“Similarly, blackberries were called scaldheads. The idea of that was to stop children eating too many of the fruits they had been sent out to gather. Parents told them the berries would turn their heads red if they ate too many.”
Julie’s own love of foraging for wild foods was inspired by the humble dandelion. To her, dandelions are not weeds (although her husband and mother-in-law beg to differ). They are a thing of beauty, a source of food and even medicine; something that’s important to her as she’s also an aromatherapist. Julie is sharing her love of foraging with me and photographer Sarah Lucy Brown. Our first stop is the village churchyard, where Julie picks a few leaves of lemon sorrel for us to munch. It’s got a beautiful, delicate lemon flavour. She tells us how to distinguish it from the superficially similar leaves of poisonous bindweed. An important skill.
Before leaving the churchyard she points out a century-old penny, embedded in the church wall. It would have been left there by a young man off to fight in the First World War, hoping he would return one day to reclaim it.
We head towards Newbourne Springs nature reserve, the real life “enchanted wood”. There we find marsh mint in abundance and butterflies flitting across the marshy meadows, where orchids and other rare wildflowers grow.
Julie tells us about the geology of the place, where sandy soil gives way to London clay in the space of a few footsteps. She points out cow parsley and plantain (an excellent insect repellent), yarrow (good for treating wounds) and cranesbill, so called because the seedheads resemble a bird’s bill.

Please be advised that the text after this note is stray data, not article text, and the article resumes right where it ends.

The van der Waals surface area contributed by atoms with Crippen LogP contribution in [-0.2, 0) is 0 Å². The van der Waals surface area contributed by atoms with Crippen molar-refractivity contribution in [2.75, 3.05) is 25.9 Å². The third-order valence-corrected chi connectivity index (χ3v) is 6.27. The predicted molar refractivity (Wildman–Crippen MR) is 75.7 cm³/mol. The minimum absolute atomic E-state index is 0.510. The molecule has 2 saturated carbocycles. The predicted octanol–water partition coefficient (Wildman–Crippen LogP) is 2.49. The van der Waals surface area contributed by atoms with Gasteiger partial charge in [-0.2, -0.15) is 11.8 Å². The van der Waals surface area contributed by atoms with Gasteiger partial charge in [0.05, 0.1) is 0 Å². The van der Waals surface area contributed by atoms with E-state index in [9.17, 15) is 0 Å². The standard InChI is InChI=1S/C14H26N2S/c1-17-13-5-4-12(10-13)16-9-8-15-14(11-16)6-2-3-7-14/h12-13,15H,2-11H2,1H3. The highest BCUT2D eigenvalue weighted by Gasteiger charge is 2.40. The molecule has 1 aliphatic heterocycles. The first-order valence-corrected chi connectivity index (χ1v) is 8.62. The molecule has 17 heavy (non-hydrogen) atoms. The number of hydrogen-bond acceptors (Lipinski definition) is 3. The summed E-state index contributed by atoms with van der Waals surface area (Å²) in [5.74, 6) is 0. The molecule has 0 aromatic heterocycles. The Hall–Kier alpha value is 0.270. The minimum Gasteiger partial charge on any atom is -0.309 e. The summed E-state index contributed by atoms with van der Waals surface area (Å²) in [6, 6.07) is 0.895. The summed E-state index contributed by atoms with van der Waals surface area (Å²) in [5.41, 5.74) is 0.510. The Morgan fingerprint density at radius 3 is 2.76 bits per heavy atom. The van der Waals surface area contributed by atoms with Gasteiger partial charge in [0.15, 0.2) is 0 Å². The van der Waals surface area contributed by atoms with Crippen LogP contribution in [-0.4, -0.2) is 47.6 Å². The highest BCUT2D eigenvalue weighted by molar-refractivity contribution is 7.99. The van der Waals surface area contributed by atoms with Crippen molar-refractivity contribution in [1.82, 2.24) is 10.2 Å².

Then it’s on, deeper into the woods, where Julie shows us a badger latrine and stops by a hedgerow festooned with wild hops. Before long we are ducking under overhanging brambles, after Julie tells us that, years ago, doing just that was said to be a cure for aches and pains. Then, at the brow of a hill, the “Faraway” oak comes into view and we pick our way through the ferns until we are under the cool shade of its branches. It’s a favourite spot with children on her walks, who picnic here, using the roots as natural benches.
Then: time for the highlight of our trip − the springs themselves. There are 12 on the reserve, says Julie, where water literally springs from the ground. To reach the best one we have to wade through a stream.
Julie has clearly done this before. She jumps straight into the cool, clear water, paying no heed to the fate of her jeans and red canvas shoes. Sarah goes barefoot and I take to the water in my Crocs, one of which has to be pulled free by hand after getting suck in the oozy mud.
The experience is exhilarating and rekindles childhood memories of wading up shallow rivers on the lookout for pike, feeling a mix of excitement and fear at what could be lurking.
Then it’s back to Julie’s kitchen to try a few of the foraged ingredients. As she prepares the food, she tells me about her “day job”, teaching aromatherapy in China for several weeks at a time each year. She sold trucks for Mercedes-Benz before retraining as an aromatherapist in 1996 and starting her own business, Potions and Possibilities, which supplied the Royal Palaces and House of Lords. She later sold the business to concentrate on teaching and setting up an aromatherapy training school in Beijing.
She loves to use foraged ingredients in her cooking and, with her daughter, gives demonstrations of her often-instinctive recipes.
“It’s all about health and mindfulness,” she says. “Walking through the woods, foraging for things, induces a feeling of wellbeing. You get so much from your surroundings − even down to noticing the sounds the wind makes when it blows through different tree leaves. For example, the wind through oak leaves sounds like rain on a caravan roof.”
To me it sounds like something else: the wisha-wisha-wisha of Enid Blyton’s enchanted woods, still whispering their secrets all the way down the years.